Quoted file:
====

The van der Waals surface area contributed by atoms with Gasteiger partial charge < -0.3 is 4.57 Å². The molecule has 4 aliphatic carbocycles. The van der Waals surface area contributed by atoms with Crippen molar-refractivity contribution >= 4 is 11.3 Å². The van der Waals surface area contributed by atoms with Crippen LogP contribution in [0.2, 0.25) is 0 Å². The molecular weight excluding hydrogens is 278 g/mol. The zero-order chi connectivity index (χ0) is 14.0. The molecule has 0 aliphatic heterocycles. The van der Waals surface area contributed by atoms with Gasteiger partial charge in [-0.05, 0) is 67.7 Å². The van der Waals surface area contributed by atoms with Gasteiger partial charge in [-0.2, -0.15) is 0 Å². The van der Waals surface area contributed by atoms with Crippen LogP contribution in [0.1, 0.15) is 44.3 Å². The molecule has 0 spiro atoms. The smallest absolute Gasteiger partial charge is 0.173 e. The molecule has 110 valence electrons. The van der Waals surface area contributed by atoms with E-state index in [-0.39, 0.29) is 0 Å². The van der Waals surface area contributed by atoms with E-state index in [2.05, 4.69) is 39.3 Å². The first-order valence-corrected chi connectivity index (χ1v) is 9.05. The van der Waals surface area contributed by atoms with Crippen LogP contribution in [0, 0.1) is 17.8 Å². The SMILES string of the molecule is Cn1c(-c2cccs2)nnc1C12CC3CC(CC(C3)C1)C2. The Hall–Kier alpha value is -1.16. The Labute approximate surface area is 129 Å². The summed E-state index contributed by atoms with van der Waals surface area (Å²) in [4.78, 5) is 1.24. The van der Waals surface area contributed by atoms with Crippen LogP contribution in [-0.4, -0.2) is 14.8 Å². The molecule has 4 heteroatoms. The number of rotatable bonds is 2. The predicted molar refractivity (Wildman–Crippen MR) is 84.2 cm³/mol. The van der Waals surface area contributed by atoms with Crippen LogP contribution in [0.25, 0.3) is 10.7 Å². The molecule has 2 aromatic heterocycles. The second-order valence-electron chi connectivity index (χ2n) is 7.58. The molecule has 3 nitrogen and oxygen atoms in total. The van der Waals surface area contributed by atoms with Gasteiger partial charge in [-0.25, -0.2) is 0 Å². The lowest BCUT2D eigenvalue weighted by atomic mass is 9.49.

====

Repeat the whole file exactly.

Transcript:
The van der Waals surface area contributed by atoms with Gasteiger partial charge < -0.3 is 4.57 Å². The molecule has 4 aliphatic carbocycles. The van der Waals surface area contributed by atoms with Crippen molar-refractivity contribution >= 4 is 11.3 Å². The van der Waals surface area contributed by atoms with Crippen LogP contribution in [0.2, 0.25) is 0 Å². The molecular weight excluding hydrogens is 278 g/mol. The zero-order chi connectivity index (χ0) is 14.0. The molecule has 0 aliphatic heterocycles. The van der Waals surface area contributed by atoms with Gasteiger partial charge in [-0.05, 0) is 67.7 Å². The van der Waals surface area contributed by atoms with Gasteiger partial charge in [-0.2, -0.15) is 0 Å². The van der Waals surface area contributed by atoms with Crippen LogP contribution in [0.1, 0.15) is 44.3 Å². The molecule has 0 spiro atoms. The smallest absolute Gasteiger partial charge is 0.173 e. The molecule has 110 valence electrons. The van der Waals surface area contributed by atoms with E-state index in [-0.39, 0.29) is 0 Å². The van der Waals surface area contributed by atoms with E-state index in [2.05, 4.69) is 39.3 Å². The first-order valence-corrected chi connectivity index (χ1v) is 9.05. The van der Waals surface area contributed by atoms with Crippen LogP contribution in [0, 0.1) is 17.8 Å². The SMILES string of the molecule is Cn1c(-c2cccs2)nnc1C12CC3CC(CC(C3)C1)C2. The Hall–Kier alpha value is -1.16. The Labute approximate surface area is 129 Å². The summed E-state index contributed by atoms with van der Waals surface area (Å²) in [4.78, 5) is 1.24. The van der Waals surface area contributed by atoms with Crippen LogP contribution in [-0.4, -0.2) is 14.8 Å². The molecule has 4 heteroatoms. The number of rotatable bonds is 2. The predicted molar refractivity (Wildman–Crippen MR) is 84.2 cm³/mol. The van der Waals surface area contributed by atoms with Crippen LogP contribution in [0.25, 0.3) is 10.7 Å². The molecule has 2 aromatic heterocycles. The second-order valence-electron chi connectivity index (χ2n) is 7.58. The molecule has 3 nitrogen and oxygen atoms in total. The van der Waals surface area contributed by atoms with Gasteiger partial charge in [-0.25, -0.2) is 0 Å². The lowest BCUT2D eigenvalue weighted by atomic mass is 9.49.